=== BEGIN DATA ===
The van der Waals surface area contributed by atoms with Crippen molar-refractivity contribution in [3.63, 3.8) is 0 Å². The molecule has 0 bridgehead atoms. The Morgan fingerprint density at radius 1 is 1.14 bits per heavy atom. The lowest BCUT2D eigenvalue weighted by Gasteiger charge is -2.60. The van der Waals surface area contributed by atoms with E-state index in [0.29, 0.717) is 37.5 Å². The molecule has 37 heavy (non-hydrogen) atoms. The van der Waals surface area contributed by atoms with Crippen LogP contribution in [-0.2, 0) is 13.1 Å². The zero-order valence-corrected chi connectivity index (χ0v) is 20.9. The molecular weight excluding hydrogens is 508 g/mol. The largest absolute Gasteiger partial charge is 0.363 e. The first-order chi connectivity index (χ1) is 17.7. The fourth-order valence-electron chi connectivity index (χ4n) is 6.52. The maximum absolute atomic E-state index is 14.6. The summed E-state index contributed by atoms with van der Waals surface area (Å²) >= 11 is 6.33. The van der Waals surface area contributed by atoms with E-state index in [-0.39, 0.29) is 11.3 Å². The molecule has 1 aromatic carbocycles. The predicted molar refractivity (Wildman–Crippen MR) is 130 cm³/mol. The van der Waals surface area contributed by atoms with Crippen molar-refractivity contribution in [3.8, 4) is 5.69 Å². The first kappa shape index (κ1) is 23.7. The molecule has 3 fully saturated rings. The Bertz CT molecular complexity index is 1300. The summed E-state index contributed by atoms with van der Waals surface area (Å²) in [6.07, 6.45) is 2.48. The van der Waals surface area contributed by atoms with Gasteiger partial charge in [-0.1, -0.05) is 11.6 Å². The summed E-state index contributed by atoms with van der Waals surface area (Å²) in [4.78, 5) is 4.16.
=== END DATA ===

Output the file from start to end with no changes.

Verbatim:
The van der Waals surface area contributed by atoms with Crippen molar-refractivity contribution in [3.63, 3.8) is 0 Å². The molecule has 0 bridgehead atoms. The Morgan fingerprint density at radius 1 is 1.14 bits per heavy atom. The lowest BCUT2D eigenvalue weighted by Gasteiger charge is -2.60. The van der Waals surface area contributed by atoms with E-state index in [0.29, 0.717) is 37.5 Å². The molecule has 37 heavy (non-hydrogen) atoms. The van der Waals surface area contributed by atoms with Crippen LogP contribution in [-0.2, 0) is 13.1 Å². The zero-order valence-corrected chi connectivity index (χ0v) is 20.9. The molecular weight excluding hydrogens is 508 g/mol. The largest absolute Gasteiger partial charge is 0.363 e. The first-order chi connectivity index (χ1) is 17.7. The fourth-order valence-electron chi connectivity index (χ4n) is 6.52. The maximum absolute atomic E-state index is 14.6. The summed E-state index contributed by atoms with van der Waals surface area (Å²) >= 11 is 6.33. The van der Waals surface area contributed by atoms with E-state index in [-0.39, 0.29) is 11.3 Å². The molecule has 1 aromatic carbocycles. The predicted molar refractivity (Wildman–Crippen MR) is 130 cm³/mol. The van der Waals surface area contributed by atoms with Crippen molar-refractivity contribution in [3.8, 4) is 5.69 Å². The first kappa shape index (κ1) is 23.7. The molecule has 3 fully saturated rings. The Bertz CT molecular complexity index is 1300. The summed E-state index contributed by atoms with van der Waals surface area (Å²) in [6.07, 6.45) is 2.48. The van der Waals surface area contributed by atoms with Gasteiger partial charge in [-0.1, -0.05) is 11.6 Å². The summed E-state index contributed by atoms with van der Waals surface area (Å²) in [4.78, 5) is 4.16.